Thursday, April 1, 2010

 Editors note:
These stories come from the Buck Keagy Collection.  We are not responsible for the stories, the "facts" and especially for Buck.  His scientific "studies" are apparently all conducted in an alternative universe.

With apologies to all.


A research team from Wichita State University was on a 5-week study of Banded Sand Crickets in the Southeastern corner of the Flint Hill region of Kansas – when one of the leaders, a Prof. Kcub, accidentally discovered that on moonlit nights in early spring, the male Three-toed Box Turtles utter a very low-pitched series of “growls”!

Further research arrived at the conclusion that this nocturnal vocalization achieved two distinct results. It established a territorial boundary of approx. 27 meters in all directions from the stallion turtle! (Most always from a slightly elevated location, and away from dense vegetation).

The call was also instrumental in attracting female turtles… which typically come into estrus in early spring.

Three toed Box Turtles do not mate for life, but in any giver year, a pair bond is established, and both parents share in the nest building and brooding of the eggs. Shortly after hatching, the stallion turtle leaves the mother turtle and hatchlings, and thereafter leads a solitary life the remainder of the year!

The very low-pitched call (between 29 and 42 cycles), is well below the human hearing frequency, and thus was never before discovered. The way that the turtle vocalization was discovered; the research team was recording the very low frequencies of the Sand Crickets, then super-imposing a 105 cycle beat frequency beneath the low frequencies to allow them to be audio recorded within the human hearing range. (The actual low frequencies are easily observed on an oscilloscope display however).

Since Sand Crickets only vocalize at dusk – the turtle sounds were never before discovered, but quite by accident, a microphone was left “on” one full moon night and the tape recorder fortunately captured this amazing new discovery!  Further turtle research is in the planning stage for next spring.

     A previously unknown species of shore bird has recently been discovered in the Tundra regions on northern Minnesota! A research team, while doing a new study of beaver scat in an isolated region of the iron range, for the National Geographic Society – discovered a never-before seen species of a nocturnal shore bird, believed to feed primarily on tadpoles and cattail beetles.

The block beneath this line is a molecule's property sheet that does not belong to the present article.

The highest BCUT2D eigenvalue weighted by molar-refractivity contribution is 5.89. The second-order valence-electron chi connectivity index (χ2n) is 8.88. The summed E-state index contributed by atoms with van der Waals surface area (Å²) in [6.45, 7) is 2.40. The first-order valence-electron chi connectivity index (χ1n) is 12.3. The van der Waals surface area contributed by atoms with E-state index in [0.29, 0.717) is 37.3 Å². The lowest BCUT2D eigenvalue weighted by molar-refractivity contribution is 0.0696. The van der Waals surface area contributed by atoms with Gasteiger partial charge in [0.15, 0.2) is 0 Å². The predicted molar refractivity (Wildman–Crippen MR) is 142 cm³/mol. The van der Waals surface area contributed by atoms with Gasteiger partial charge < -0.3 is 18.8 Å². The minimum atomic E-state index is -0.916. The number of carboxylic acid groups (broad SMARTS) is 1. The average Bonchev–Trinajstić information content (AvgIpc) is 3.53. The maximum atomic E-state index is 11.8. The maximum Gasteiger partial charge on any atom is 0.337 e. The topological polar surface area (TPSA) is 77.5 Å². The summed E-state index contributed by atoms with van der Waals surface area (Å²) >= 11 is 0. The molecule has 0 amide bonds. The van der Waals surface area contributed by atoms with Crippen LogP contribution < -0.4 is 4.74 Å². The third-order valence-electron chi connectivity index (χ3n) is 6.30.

The most unusual attribute of the snype is the fact that the left leg is always longer than the right leg, and has a webbed foot! The right leg is much shorter than the left, and has five long, rather narrow toes. This adaptation is because the Circle Snype always feeds in a counterclockwise direction around the water line of the lakeshore – left foot in the water, the right foot on dry land!
     Further research has revealed that, due to the unusual leg configuration – the snype are not able to breed in the normal manner. Seems that the cock Circle Snype passes a sperm packet to the hen, and she, with her long slim beak, fertilizes herself. The parents do not brood the eggs, as they float due to a small air pocket inside the shell. Due to the heat absorbed by the sooty-black eggs – it appears that the chicks emerge when the inside temperature reaches the approximate range of 87.3 to 87.9 degrees F.
     Another rather unusual characteristic of the Circle Snype, they do not migrate south as most other Minnesota species – they fly to the Hawaiian Islands to spend the cold winter months! While living on the islands, they always feed in a clockwise direction around the island coastlines. (So the longer left leg is on the waterside).
      A further research effort is scheduled in the near future to determine if this new species would be a candidate for “Threatened/Endangered Species” protection by the federal government.
To read more about the Circle Snype – look somewhere else!

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